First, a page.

But, before that, two declarations. First, this Order has absolutely nothing to do with the puritanical/Hindutva aspirations/motive/pronouncements by our Government. On the contrary, the Order may well have played into the Governments hands. So let’s, at this stage, not blame the Government for this Order. Secondly, if you read the Orders – there are two of them – you will be shocked at the state of affairs. By this I mean, the number of deaths on our highways and the sheer number of liquor vends [not restaurants] on the highway. But, should the Supreme Court have gone to this extent? I believe, no.
This is the first Order by the Supreme Court.
This is the first Order by the Supreme Court.
This is the second Order by the Supreme Court.
Do try and read them, especially the first Order. It is not difficult to read and understand. You will get a better idea of the reason why the Court was disturbed.
What baffles me is the fact that we do have a rather strict law on driving under the influence. OK Salman Bhai got away, but the law is strict and doing jail time is not an option. In fact, the experiments with the law that Salman Bhai did to snare himself an acquittal are directly proportional to the stringency of that law. So, in spite of this law our Court believes that prevention is better than the cure and thus banned sale of alcohol within 500 meters of a highway in totality. I find this approach disturbing. If knives in plain sight are factors leading to stabbings, should knives be “banned”?
The other upsetting factor is the extremely casual approach not only by our State Governments who were going to be impacted by this Petition but the very casual schoolboy argument approach of some of the Senior Counsel appearing.
This case started way back in 2015. The Supreme Court had been hearing the Case from time to time. At some stage the Court directed that notices be served on each State and Union Territory to appear and place its viewpoint across. In addition the Ministry also put out several advisories from time to time on the matter. Shockingly, only 8 States responded to the Notice and did appear. 18 States did not respond. This was the cynical view of the State Governments despite knowing that an order from the Supreme Court could have drastic consequences for the States.
Mr. K K Venugopal is a veteran Senior Counsel. Representing Tamil Nadu he made a terrible argument. Childish in the extreme, cavalier and sounded like a debate on TV. He said that there were road accidents by intoxicated drivers in the State of Gujarat where there is total prohibition. Suggesting thereby that banning sale of alcohol along the Highway is futile. This was a really foolish argument and played right into the hands of the Court. The Court relied on Government statistics showing that the highest number of accident were in Uttar Pradesh, Maharashtra, Madhya Pradesh, Andhra Pradesh and Tamil Nadu totally destroying Venugopal. Ironically, Uttar Pradesh, Maharashtra and Madhya Pradesh did not appear in response to the notice I referred to in the preceding paragraph.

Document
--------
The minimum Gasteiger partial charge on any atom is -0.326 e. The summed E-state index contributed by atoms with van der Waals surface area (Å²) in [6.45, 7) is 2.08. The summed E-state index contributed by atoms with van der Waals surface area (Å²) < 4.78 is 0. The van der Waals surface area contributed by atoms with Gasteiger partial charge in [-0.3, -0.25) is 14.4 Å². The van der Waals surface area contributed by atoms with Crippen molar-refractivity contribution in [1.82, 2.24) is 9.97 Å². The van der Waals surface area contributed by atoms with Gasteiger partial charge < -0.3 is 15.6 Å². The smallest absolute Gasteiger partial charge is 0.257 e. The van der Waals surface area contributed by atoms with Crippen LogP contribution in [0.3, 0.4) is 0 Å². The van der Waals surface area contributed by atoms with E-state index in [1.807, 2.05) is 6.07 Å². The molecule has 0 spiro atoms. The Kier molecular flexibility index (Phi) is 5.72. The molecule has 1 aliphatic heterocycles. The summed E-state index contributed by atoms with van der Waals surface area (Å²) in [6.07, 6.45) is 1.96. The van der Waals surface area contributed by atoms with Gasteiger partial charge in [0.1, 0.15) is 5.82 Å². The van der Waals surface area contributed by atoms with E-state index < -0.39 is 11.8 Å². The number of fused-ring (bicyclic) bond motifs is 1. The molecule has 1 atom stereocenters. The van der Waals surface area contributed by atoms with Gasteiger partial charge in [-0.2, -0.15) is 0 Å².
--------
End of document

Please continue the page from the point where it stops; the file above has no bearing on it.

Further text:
On a different note, you must have read about the scores of liquor shops that have shut in Mumbai. You would have also read about the restaurants that have shut. There is an unfortunate twist in the tail in both these cases. Tragicomic.
I know this from personal experience. A liquor vendor in the Sion Chembur area had not been granted a license past 31st March as his shop fell within the 500 meter zone. So, on the 30th, he was winding down his operations and storing his unsold liquor stock in his garage. Our overzealous Excise authorities promptly raided him for keeping such large stocks of alcohol without a license in a garage.
The second story is even more bizarre. A restaurant or bar has a license to sell alcohol only in the premises. A bottle cannot be carried out of the permit area. Not only can the bottles not be moved out, the empty bottles have to be stored until the Excise authorities inspect the bars registers and tally the stock of alcohol bought, held in stock and the empty bottles. Once this is tallied, the empty bottles are destroyed. Yes this is reality under the Bombay Prohibition Act. So, all restaurants in the Zone who have unsold stock on 1st April 2017 are stuck with it. They cannot move it cannot sell it and cannot drink it.
This Order by the Supreme Court has far reaching consequences. Not only does it give our RSS/BJP/Hindutva chaps a hand but the impact on commerce and employment are huge. This, in my view, once again calls into question the stability and reliability of the business environment in India – fraught with risk, legal, political, environmental and everything else you can imagine.